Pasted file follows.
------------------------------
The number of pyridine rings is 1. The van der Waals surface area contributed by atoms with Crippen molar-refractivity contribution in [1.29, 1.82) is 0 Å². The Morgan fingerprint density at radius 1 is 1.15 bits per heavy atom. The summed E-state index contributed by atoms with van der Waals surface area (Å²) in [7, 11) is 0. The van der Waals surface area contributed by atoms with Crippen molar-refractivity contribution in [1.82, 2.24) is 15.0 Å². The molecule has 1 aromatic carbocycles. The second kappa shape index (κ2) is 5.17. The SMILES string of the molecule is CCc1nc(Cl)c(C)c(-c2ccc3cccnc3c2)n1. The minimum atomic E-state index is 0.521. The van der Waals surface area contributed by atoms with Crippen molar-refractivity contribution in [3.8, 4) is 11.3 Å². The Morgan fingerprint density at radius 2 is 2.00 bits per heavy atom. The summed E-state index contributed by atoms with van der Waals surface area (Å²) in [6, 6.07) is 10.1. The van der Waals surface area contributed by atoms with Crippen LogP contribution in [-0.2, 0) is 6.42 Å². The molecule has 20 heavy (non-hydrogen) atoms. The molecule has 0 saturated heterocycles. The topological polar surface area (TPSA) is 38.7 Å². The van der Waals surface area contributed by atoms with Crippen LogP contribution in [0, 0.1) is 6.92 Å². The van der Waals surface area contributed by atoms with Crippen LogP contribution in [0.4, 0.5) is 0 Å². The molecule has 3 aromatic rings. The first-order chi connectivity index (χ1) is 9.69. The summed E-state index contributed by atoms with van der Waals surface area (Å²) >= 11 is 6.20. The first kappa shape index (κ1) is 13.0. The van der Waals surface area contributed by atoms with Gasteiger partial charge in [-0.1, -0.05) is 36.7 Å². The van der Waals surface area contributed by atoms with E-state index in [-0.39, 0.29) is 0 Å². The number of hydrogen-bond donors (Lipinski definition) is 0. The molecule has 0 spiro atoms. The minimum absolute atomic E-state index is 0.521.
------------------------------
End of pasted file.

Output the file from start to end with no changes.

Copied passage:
The number of pyridine rings is 1. The van der Waals surface area contributed by atoms with Crippen molar-refractivity contribution in [1.29, 1.82) is 0 Å². The Morgan fingerprint density at radius 1 is 1.15 bits per heavy atom. The summed E-state index contributed by atoms with van der Waals surface area (Å²) in [7, 11) is 0. The van der Waals surface area contributed by atoms with Crippen molar-refractivity contribution in [1.82, 2.24) is 15.0 Å². The molecule has 1 aromatic carbocycles. The second kappa shape index (κ2) is 5.17. The SMILES string of the molecule is CCc1nc(Cl)c(C)c(-c2ccc3cccnc3c2)n1. The minimum atomic E-state index is 0.521. The van der Waals surface area contributed by atoms with Crippen molar-refractivity contribution in [3.8, 4) is 11.3 Å². The Morgan fingerprint density at radius 2 is 2.00 bits per heavy atom. The summed E-state index contributed by atoms with van der Waals surface area (Å²) in [6, 6.07) is 10.1. The van der Waals surface area contributed by atoms with Crippen LogP contribution in [-0.2, 0) is 6.42 Å². The molecule has 20 heavy (non-hydrogen) atoms. The molecule has 0 saturated heterocycles. The topological polar surface area (TPSA) is 38.7 Å². The van der Waals surface area contributed by atoms with Crippen LogP contribution in [0, 0.1) is 6.92 Å². The van der Waals surface area contributed by atoms with Crippen LogP contribution in [0.4, 0.5) is 0 Å². The molecule has 3 aromatic rings. The first-order chi connectivity index (χ1) is 9.69. The summed E-state index contributed by atoms with van der Waals surface area (Å²) >= 11 is 6.20. The first kappa shape index (κ1) is 13.0. The van der Waals surface area contributed by atoms with Gasteiger partial charge in [-0.1, -0.05) is 36.7 Å². The van der Waals surface area contributed by atoms with E-state index in [-0.39, 0.29) is 0 Å². The number of hydrogen-bond donors (Lipinski definition) is 0. The molecule has 0 spiro atoms. The minimum absolute atomic E-state index is 0.521.